Illinois law already permits a Court to suspend your driver’s license if you fail to pay child support. Now that law has been expanded so that you can lose your license if you don’t obey court-ordered visitation.
Illinois law defines visitation abuse as occurring when a party "has willfully and without justification: (1) denied another party visitation as set forth by the court; or (2) exercised his or her visitation rights in a manner that is harmful to the child or child’s custodian." (750 ILCS 5/607.1). This means your license can be suspended if you wrongfully withhold visitation or if you exercise visitation in an irresponsible way, such as driving your children while intoxicated.
According to the legislature, the State "has a compelling interest in ensuring that those individuals with responsibilities involving minor children pursuant to visitation orders demonstrate responsibility, including family responsibility, in order to safely own and operate a motor vehicle, especially when transporting a minor." (625 ILCS 5/7-701)
The State has long attempted to insure that drivers demonstrate responsibility by obtaining auto insurance or by posting a bond if a driver has no insurance in the event of an accident.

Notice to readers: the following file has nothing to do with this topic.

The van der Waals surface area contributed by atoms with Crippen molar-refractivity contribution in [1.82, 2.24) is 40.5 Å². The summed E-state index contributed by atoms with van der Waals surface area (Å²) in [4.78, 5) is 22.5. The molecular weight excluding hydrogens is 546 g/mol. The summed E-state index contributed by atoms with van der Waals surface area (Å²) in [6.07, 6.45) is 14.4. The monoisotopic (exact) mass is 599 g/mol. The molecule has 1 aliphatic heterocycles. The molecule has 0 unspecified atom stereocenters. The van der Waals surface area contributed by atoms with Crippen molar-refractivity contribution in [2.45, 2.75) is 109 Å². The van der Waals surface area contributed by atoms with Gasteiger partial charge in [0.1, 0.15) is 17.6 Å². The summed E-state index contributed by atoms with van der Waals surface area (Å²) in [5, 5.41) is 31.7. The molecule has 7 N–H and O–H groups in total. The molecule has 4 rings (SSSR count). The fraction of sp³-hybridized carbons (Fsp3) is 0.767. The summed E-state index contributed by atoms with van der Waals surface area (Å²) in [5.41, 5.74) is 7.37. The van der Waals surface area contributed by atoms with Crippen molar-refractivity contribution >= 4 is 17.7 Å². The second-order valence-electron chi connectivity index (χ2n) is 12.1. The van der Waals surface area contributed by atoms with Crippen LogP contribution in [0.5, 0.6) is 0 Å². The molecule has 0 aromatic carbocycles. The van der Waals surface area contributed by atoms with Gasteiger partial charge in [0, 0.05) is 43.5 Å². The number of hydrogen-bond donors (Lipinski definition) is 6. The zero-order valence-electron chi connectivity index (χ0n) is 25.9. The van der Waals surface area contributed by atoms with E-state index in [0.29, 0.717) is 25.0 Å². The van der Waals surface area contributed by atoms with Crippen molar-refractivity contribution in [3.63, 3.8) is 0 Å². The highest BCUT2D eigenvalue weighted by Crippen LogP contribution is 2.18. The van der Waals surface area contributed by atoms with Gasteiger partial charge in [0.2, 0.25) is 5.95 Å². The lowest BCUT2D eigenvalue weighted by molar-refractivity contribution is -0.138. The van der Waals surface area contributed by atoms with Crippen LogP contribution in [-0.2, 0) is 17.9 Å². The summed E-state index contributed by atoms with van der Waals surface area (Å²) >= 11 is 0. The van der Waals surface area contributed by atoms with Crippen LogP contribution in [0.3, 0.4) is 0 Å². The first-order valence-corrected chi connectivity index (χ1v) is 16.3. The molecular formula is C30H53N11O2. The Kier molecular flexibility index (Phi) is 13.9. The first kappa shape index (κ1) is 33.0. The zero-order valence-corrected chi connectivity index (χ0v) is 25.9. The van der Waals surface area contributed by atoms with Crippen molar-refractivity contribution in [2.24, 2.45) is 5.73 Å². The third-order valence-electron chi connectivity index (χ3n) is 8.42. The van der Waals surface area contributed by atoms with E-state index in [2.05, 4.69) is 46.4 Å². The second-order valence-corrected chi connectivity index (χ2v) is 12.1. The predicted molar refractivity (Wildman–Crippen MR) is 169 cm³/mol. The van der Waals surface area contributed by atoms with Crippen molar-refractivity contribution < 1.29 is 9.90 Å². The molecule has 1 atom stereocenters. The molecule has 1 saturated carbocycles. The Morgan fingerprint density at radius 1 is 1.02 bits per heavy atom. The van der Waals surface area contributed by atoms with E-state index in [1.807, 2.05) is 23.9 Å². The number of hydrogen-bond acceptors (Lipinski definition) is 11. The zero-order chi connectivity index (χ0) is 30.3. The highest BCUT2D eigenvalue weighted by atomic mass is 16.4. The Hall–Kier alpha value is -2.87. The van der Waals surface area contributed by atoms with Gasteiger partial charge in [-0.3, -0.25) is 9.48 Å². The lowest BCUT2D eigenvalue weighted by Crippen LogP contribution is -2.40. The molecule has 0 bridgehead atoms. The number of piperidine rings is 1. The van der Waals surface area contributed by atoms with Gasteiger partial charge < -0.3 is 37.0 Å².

The new law allows the Secretary of State to suspend your driver’s license if a Court finds you guilty of visitation abuse and orders your license suspended. You can only get your license back after the court determines you have sufficiently complied with visitation for a sufficient period of time. Even if your license is suspended, you may qualify for a family responsibility driving permit allowing you to go to work, look for a job or obtain medical care for yourself or someone in your household.
The law does require that you be given notice before your license is suspended so that you can request a hearing to contest the charge that you abused visitation.
If you receive notice that your license may be suspended for visitation abuse, contact an experienced family law attorney immediately. An attorney can help you request a hearing and present your situation in its most favorable light before a judge, maybe even stopping the suspension of your license.
If you have questions about this or another domestic relations matter, please contact Zachary W. Williams at 1-312-981-0851 or email email@example.com.